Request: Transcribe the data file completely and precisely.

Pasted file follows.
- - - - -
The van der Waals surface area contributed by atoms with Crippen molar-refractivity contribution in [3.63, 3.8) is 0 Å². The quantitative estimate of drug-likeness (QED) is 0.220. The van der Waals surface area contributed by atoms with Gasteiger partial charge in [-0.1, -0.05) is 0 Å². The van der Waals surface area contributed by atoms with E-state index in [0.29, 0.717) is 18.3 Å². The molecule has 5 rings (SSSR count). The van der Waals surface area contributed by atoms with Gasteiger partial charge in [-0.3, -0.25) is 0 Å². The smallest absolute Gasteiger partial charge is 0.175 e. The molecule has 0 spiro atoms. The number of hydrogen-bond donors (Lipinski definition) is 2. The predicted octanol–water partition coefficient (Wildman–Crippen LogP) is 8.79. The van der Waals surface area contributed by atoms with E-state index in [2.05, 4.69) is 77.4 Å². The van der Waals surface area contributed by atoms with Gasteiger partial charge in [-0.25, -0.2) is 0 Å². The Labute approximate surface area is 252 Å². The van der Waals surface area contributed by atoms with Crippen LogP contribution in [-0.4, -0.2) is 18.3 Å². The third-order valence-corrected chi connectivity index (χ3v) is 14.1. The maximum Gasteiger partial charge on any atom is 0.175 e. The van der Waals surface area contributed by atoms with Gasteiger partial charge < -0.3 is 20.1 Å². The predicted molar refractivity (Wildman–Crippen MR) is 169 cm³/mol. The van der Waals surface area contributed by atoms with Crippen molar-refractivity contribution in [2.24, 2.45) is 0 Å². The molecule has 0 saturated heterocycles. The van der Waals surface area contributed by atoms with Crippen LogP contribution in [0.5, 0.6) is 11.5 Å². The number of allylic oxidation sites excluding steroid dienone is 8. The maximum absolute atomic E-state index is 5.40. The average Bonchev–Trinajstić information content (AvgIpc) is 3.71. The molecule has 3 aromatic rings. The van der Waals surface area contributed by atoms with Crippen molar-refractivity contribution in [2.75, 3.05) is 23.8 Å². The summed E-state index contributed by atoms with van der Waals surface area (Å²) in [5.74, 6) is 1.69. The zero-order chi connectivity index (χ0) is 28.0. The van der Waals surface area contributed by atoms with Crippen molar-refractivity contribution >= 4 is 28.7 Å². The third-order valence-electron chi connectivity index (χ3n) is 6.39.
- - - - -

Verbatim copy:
The van der Waals surface area contributed by atoms with Crippen molar-refractivity contribution in [3.63, 3.8) is 0 Å². The quantitative estimate of drug-likeness (QED) is 0.220. The van der Waals surface area contributed by atoms with Gasteiger partial charge in [-0.1, -0.05) is 0 Å². The van der Waals surface area contributed by atoms with E-state index in [0.29, 0.717) is 18.3 Å². The molecule has 5 rings (SSSR count). The van der Waals surface area contributed by atoms with Gasteiger partial charge in [-0.3, -0.25) is 0 Å². The smallest absolute Gasteiger partial charge is 0.175 e. The molecule has 0 spiro atoms. The number of hydrogen-bond donors (Lipinski definition) is 2. The predicted octanol–water partition coefficient (Wildman–Crippen LogP) is 8.79. The van der Waals surface area contributed by atoms with E-state index in [2.05, 4.69) is 77.4 Å². The van der Waals surface area contributed by atoms with Gasteiger partial charge in [-0.25, -0.2) is 0 Å². The Labute approximate surface area is 252 Å². The van der Waals surface area contributed by atoms with Crippen LogP contribution in [-0.4, -0.2) is 18.3 Å². The third-order valence-corrected chi connectivity index (χ3v) is 14.1. The maximum Gasteiger partial charge on any atom is 0.175 e. The van der Waals surface area contributed by atoms with Gasteiger partial charge < -0.3 is 20.1 Å². The predicted molar refractivity (Wildman–Crippen MR) is 169 cm³/mol. The van der Waals surface area contributed by atoms with Crippen molar-refractivity contribution in [2.24, 2.45) is 0 Å². The molecule has 0 saturated heterocycles. The van der Waals surface area contributed by atoms with Crippen LogP contribution in [0.5, 0.6) is 11.5 Å². The number of allylic oxidation sites excluding steroid dienone is 8. The maximum absolute atomic E-state index is 5.40. The average Bonchev–Trinajstić information content (AvgIpc) is 3.71. The molecule has 3 aromatic rings. The van der Waals surface area contributed by atoms with Crippen molar-refractivity contribution in [2.75, 3.05) is 23.8 Å². The summed E-state index contributed by atoms with van der Waals surface area (Å²) in [5.74, 6) is 1.69. The zero-order chi connectivity index (χ0) is 28.0. The van der Waals surface area contributed by atoms with Crippen molar-refractivity contribution >= 4 is 28.7 Å². The third-order valence-electron chi connectivity index (χ3n) is 6.39.